Would you allow higher densities with increased efficient transit service?

Even I don't live in here, exactly, I often shop here, and I just graduated from A.P. Giannini, which is located here. I believe that our responsibillity is to increase sustainable forms of living, and sustainabillity includes efficient transportation. Even though this district that I love has its virtues of quietness and neighborhood cohesion, I belive that it wouldn't hurt to allow 5 to 8 story buildings along Irving, Judah, and Taraval Streets in the Central Sunset, and to elevate the N and L lines. As you know (hopefully), the N line is already overcrowded, and I believe it would help to grade-separate those lines. Also, the taller buildings would allow office space, more retail, and more residents, thus more local jobs and opportunities for improvement. The new units would also help fund the elevation of the metro lines. For those who want the old Sunset, don't worry, large swaths outside of the main corridors will remain untouched.
The opinions expressed here are those of the individual and not those of StreetAdvisor.
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DirtyHarry 2yrs+
That is an interesting idea. The Sunset is generally an underated area. I definitely think that if you got some nicer stores and cooler hang-outs you with better transportation that this area could be better utilized. However, it would definitely change the Sunset--drive rents up and make for a mess while you were in the process of growing it.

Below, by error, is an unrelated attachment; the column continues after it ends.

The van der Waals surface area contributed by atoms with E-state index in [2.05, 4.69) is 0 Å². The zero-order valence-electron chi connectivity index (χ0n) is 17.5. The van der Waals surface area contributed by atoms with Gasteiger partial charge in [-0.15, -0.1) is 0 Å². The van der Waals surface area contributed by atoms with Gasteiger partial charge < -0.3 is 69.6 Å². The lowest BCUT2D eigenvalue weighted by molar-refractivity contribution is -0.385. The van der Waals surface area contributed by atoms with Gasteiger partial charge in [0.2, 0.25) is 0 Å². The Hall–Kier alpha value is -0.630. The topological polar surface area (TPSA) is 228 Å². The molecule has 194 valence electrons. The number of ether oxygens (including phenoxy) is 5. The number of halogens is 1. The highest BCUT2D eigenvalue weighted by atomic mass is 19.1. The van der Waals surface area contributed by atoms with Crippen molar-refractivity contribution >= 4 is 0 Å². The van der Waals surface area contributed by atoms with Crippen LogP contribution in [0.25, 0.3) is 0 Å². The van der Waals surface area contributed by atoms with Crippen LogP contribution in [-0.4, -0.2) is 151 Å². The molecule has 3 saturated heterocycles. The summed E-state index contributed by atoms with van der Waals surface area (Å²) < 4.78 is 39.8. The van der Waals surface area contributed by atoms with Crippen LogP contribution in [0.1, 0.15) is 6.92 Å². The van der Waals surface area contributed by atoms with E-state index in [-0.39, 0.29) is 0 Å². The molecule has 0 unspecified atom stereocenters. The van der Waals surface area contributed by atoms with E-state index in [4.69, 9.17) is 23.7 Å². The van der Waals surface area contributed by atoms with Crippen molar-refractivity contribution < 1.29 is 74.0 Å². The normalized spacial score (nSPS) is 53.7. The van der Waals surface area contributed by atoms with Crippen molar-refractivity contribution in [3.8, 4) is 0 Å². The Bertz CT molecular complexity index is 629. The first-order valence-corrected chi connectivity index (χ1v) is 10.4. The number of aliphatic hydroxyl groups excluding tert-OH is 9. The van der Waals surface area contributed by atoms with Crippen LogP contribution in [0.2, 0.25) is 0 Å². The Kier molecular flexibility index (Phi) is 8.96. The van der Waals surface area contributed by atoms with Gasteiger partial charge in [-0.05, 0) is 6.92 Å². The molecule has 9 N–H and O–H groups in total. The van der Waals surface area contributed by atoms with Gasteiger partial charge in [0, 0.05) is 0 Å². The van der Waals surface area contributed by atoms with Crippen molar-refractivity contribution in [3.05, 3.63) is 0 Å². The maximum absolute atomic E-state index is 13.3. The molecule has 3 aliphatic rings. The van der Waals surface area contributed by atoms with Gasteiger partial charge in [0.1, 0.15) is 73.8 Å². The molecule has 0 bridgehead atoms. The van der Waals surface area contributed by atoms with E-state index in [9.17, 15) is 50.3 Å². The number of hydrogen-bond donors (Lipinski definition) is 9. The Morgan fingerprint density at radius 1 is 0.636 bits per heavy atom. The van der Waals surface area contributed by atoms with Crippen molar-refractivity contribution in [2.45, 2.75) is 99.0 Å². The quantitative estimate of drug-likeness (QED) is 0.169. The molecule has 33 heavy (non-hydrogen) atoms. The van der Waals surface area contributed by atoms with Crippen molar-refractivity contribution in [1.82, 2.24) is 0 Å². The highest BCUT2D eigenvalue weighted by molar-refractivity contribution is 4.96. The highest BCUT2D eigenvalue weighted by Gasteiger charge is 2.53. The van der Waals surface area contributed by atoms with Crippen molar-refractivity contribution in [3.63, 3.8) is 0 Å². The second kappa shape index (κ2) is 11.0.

Also, I wonder if it would actually have that much of an effect on sustainability. If it became like South Beach, for example, the high prices would keep the average person from taking advantage of it.

I don't know, it is certainly worthy of consideration.
The opinions expressed here are those of the individual and not those of StreetAdvisor.
truesimgod 2yrs+
Three things I want to address: sustainability, affordability, and the scope of the proposed development. I will adress the last later.
According to my own observation, about half of the students at APG get dropped off by car, according to my own observation. That does not include the amount of people who use their car for other purposes. I am sure the ratio would rise if I included that. When new residents arrive and they use the upgraded public transit, the ratio of car users will decrease.
I do acknowledge that prices will rise in the Sunset with my developments, but I plan to counter that with another tier of affordable housing, which is designed for buyers/renters with 100% to 200% of median income.
The opinions expressed here are those of the individual and not those of StreetAdvisor.

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